@SirJayGatsby is a spoof Twitter account of Jay Gatsby, the famous character. Sometimes, I like the tweets that come from the account. Things like “Never give up on someone you really want, old sport.” and “Someone will always be prettier. Someone will always be smarter. Someone will always be younger. But they will never be you.”. But sometimes, there are things that I absolutely do not think are okay. Like the tweet that says “A girl is happiest when she knows that you make her your everything, in front of everyone, every time.”
Sure, that would be sweet. In theory. But theory hardly ever plays out in real life.
Point one: Why would you want the pressure of being someone’s everything?
The dream of most teens, as spurred on so violently by media, social networking, and stories, is to be someone’s “everything”. The Notebook, Twilight, you name it. Even the stories that are good often have this sense of “everything”. But isn’t that too much pressure? Relationships can’t function when there’s that expectation. There’s an episode of Supernatural (one of my personal favorites) in which a djinn grants a man a wish: that this girl that he’s been infatuated with for his entire life would fall in love with him, and BOOM! She’s obsessed with him. And you can tell that it isn’t right. It’s off, she puts every single thing before him. It gets to the point where even he starts to question the relationship. And breaking an infatuation is very difficult.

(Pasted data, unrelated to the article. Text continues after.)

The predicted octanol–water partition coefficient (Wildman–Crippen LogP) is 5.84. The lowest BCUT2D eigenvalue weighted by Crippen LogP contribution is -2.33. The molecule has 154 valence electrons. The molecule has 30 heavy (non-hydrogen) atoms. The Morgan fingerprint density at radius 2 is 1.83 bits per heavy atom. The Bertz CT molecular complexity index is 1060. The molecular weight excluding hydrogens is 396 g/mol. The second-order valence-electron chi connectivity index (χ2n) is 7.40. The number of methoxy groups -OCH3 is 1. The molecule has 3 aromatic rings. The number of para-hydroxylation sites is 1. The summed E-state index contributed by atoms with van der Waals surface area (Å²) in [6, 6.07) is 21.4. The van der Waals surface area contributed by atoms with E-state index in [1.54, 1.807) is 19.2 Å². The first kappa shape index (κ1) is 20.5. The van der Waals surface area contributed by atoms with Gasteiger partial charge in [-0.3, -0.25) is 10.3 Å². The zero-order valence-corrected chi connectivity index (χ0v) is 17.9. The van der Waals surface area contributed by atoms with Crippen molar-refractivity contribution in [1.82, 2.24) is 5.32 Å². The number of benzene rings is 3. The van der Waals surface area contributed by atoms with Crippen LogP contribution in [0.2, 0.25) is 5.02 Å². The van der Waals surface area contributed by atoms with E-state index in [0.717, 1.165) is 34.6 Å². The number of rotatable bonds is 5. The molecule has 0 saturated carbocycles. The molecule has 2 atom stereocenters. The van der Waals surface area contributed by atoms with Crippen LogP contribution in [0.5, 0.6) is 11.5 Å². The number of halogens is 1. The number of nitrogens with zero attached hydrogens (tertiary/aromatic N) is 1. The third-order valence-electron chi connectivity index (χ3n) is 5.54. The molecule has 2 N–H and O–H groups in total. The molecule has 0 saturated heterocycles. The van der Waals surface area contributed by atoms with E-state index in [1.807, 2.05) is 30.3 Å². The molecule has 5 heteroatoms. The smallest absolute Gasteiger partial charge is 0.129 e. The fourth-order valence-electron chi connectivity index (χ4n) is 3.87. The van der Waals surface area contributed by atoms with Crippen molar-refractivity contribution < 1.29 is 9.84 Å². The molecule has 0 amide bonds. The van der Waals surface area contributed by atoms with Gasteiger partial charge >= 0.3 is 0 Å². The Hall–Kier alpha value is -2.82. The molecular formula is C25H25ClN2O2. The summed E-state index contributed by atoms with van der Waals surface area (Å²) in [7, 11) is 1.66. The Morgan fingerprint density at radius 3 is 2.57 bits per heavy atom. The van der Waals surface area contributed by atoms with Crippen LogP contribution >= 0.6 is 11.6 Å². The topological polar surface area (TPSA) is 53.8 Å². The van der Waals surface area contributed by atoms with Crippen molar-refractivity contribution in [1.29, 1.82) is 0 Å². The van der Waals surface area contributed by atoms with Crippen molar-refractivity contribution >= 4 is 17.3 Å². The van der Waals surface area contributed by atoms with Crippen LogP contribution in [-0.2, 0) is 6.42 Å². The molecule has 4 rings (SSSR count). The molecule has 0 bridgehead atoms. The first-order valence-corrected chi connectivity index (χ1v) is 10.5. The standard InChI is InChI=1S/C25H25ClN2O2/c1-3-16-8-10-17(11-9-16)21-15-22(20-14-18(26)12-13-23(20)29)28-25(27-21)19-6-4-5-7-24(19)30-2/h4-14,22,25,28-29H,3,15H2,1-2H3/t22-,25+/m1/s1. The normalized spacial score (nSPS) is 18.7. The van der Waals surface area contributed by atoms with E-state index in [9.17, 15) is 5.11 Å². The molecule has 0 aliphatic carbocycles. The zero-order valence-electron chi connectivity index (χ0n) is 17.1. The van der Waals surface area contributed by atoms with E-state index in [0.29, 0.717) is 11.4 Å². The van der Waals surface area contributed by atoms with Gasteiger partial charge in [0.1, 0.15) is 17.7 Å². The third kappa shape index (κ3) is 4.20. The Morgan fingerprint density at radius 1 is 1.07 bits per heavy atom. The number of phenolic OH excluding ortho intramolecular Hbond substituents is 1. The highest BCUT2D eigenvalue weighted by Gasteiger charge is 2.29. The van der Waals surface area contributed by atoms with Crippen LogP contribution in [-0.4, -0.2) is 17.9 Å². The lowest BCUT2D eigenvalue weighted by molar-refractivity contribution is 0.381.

If you’re under the pressure to be someone’s everything, you’re no longer free to live a life in service to community. And while it’s not by any means wrong to be in love (in fact, it’s right. It saves your life), being someone’s everything is detrimental. You break under the pressure and the love becomes a hinderance which hardens the heart rather than something that opens you up to a life of compassion.
Point two: This is grossly unfair to the male population.
Women are always complaining about how we are objectified and held to impossible standards of beauty and grace and perfection. But often we don’t realize that we turn around and do the same thing to guys. We expect guys to be a Prince Charming who puts us ahead of everything. And while we shouldn’t “settle for less”, we also can’t set expectations so viciously high. It breaks guys down in the same way that lingerie advertisements break women down: doubt, reinforced, crushes souls and hearts and sends us into a spiral headed down fast.
Personally, I don’t want a guy who makes me his everything. I mean yeah, I want to be up there in importance. But his everything? I can’t handle that pressure, and I don’t think I can ever make anyone my everything in return.
You’re fabulous. But it’s more than okay if you don’t make the woman you love your everything.
Adios, Old Sport.